A clear success of the NFS was improvements in community understanding of native fishes and their engagement in restoration activities. These community voices- indigenous, conservation, anglers, etc. have been somewhat neglected in the delivery of the Basin Plan. There has been ongoing fish researcher and stakeholder engagement, but this has been largely driven by enormous goodwill and commitment from individuals involved in the collaborative networks established through the NFS. While these efforts have been supported by many funding bodies and partners such as the Murray-Darlin Basin Authority, state and Commonwealth water holders and agencies and catchment management authorities, without true cross-basin agreement and collaboration the effectiveness of these efforts will be significantly reduced.

Figure 4. Fish kills have created great public concern and are an indication of the need for improved management of native fish populations. (Photo:Graeme McRabb.)

Lessons learned and future directions.  Native fish populations in the MDB remain in a poor state and improvements will not be achieved without continued and concerted recovery efforts. Moreover, a 5-year review of the NFS indicated that while the actions undertaken to that time had been positive, they needed to be a scaling up considerably to achieve the established goals.  Recovery actions must be supported by knowledge and the lessons learnt from previous experience.  Some fish management and research activities have continued under the auspices of the Basin Plan, but these have largely focussed on the delivery of environmental water, either through water buy-backs or improved efficiency of water delivery. A key requirement is therefore transparent and accurate measurement and reporting of how much flow has been returned to the environment, and how this may have improved fish populations. This remains problematic as evidenced by the recent inquiries into fish kills in the lower Darling River (and elsewhere) and the lack of available water accounting. Fish kills are likely to continue to reoccur and the lingering dry conditions across much of the Northern Basin in 2018-19 and climate forecasts have highlighted the need for further, urgent actions through an updated NFS.

The NFS governance frameworks at the project level were excellent and while some relationships have endured informally, there is a need for an overarching strategy and coordination of efforts across jurisdictions to achieve the improved fish outcomes that are required. The absence of the formal NFS thematic taskforces (fish passage, alien fishes, community stakeholder, demonstration reaches etc) and the absence of any overarching NFS structures means that coordination and communication is lacking, with a focus only on water, limiting the previously holistic, cross jurisdiction, whole-of-Basin approach. The priority actions developed and agreed to for the NFS remain largely relevant, just need revitalized and given the dire status of native fish, scaled up significantly.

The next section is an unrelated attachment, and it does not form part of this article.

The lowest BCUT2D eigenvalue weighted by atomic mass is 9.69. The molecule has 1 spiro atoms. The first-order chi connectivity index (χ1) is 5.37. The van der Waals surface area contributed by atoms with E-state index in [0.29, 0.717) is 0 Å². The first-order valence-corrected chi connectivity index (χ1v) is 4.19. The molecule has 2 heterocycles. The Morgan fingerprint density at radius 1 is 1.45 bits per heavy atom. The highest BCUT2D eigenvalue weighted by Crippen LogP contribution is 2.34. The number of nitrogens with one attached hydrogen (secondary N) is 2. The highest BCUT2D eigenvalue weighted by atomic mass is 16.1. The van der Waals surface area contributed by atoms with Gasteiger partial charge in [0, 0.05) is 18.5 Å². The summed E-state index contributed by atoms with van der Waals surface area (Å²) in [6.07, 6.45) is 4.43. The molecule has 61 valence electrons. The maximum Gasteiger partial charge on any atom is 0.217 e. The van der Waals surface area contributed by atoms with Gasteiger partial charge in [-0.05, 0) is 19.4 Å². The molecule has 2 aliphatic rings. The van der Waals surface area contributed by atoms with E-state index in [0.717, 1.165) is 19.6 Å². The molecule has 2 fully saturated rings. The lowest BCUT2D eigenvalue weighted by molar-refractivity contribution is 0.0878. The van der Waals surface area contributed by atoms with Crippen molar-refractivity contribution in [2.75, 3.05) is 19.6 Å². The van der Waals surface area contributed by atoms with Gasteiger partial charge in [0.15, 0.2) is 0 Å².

Stakeholders and funding. The continuation of quality research and increased understanding of fish ecology, however, not have kept pace with the needs of managers in the highly dynamic area of environmental watering. The transfer of knowledge to managers and the community needs to be reinvigorated. Efforts to engage recreational fishers and communities to become stakeholders in river health are improving (e.g. OzFish Unlimited: https://ozfish.org.au; Finterest website: http://www.finterest.com.au/) but with dedicated, increased support, a much greater level of engagement would be expected.  Previously, the community stakeholder taskforce and Native Fish coordinators in each state provided assistance and direction, including coordination of the annual Native Fish Awareness week. Some other key interventions such as the Basin Pest Fish Plan have not been completed and recovery of threatened fishes have received little attention (e.g. no priority fish identified in the national threatened species strategy).  Funding for fish recovery is now piecemeal, inadequate and uncoordinated, despite the growing need. The $13 B being spent on implementation of the Basin Plan should be complemented by an appropriate amount spent on other measures to ensure the recovery of MDB fishes.